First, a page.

With respect to employment generation, the latest round of the Labor Force Survey shows the unemployment rate at a 10-year record low of 6.0 percent. The employment figures also suggest that establishment-based jobs involving mostly full-time work were generated. However, underemployment remains a major challenge, as more than seven million employed Filipinos still desire to work additional hours, an indication of inadequate incomes.

In terms of poverty reduction, we are confident that, with our strategy of promoting rapid growth while implementing targeted programs to equalize opportunities, we will achieve the targets we have laid down in the PDP Midterm Update. Data from the Philippine Statistical Authority show that poverty went down to 24.9 percent in the first semester of 2013, from 27.9 percent in the same period in 2012. During the same period, the subsistence incidence, or the proportion of extremely poor Filipino families or individuals who could not afford to meet their basic food requirements, decreased to 7.7 percent among Filipino families and 10.7 percent among Filipinos.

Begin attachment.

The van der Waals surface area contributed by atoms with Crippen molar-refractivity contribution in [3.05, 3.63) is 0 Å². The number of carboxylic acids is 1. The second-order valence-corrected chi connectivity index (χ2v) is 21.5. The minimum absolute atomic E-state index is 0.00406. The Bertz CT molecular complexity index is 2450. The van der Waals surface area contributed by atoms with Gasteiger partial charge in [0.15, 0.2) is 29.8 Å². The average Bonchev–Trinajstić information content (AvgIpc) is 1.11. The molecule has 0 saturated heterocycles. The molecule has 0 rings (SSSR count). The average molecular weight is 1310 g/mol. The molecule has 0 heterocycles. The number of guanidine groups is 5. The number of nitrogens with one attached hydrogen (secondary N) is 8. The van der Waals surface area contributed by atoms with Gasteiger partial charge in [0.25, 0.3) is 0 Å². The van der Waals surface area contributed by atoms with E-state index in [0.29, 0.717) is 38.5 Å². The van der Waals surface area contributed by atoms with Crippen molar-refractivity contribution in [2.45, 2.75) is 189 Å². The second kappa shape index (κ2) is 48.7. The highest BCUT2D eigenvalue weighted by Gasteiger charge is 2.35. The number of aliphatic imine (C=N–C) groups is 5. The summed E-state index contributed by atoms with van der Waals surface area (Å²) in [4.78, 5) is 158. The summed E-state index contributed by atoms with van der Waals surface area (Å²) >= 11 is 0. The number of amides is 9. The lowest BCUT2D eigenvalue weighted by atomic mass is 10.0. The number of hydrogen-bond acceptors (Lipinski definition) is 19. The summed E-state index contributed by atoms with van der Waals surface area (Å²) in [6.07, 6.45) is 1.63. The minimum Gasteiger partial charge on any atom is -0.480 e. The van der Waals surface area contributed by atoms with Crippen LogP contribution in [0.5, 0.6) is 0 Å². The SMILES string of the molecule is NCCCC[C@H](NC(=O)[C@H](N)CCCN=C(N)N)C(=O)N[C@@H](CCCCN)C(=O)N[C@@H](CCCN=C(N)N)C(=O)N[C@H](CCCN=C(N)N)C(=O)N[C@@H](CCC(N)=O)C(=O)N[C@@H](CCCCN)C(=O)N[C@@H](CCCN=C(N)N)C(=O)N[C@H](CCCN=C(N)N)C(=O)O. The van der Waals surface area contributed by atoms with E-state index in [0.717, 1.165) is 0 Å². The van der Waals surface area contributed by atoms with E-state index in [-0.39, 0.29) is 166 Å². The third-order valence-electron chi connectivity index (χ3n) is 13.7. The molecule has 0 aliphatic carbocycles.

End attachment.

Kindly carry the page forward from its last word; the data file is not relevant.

This year, the Pantawid Pamilyang Pilipino Program or 4Ps was expanded to cover 15- to 18- year-old children who are in school. As of September 30, 2014, the 4Ps cover a total of 4.3 million households from 1 million in 2010. Of this figure, 4.2 million are covered by the regular 4Ps while the Modified Conditional Cash Transfer or MCCT covers about 153 thousand households. The MCCT beneficiaries are homeless and street families and IP households in the geographically isolated and disadvantaged areas who are not covered by the regular CCT.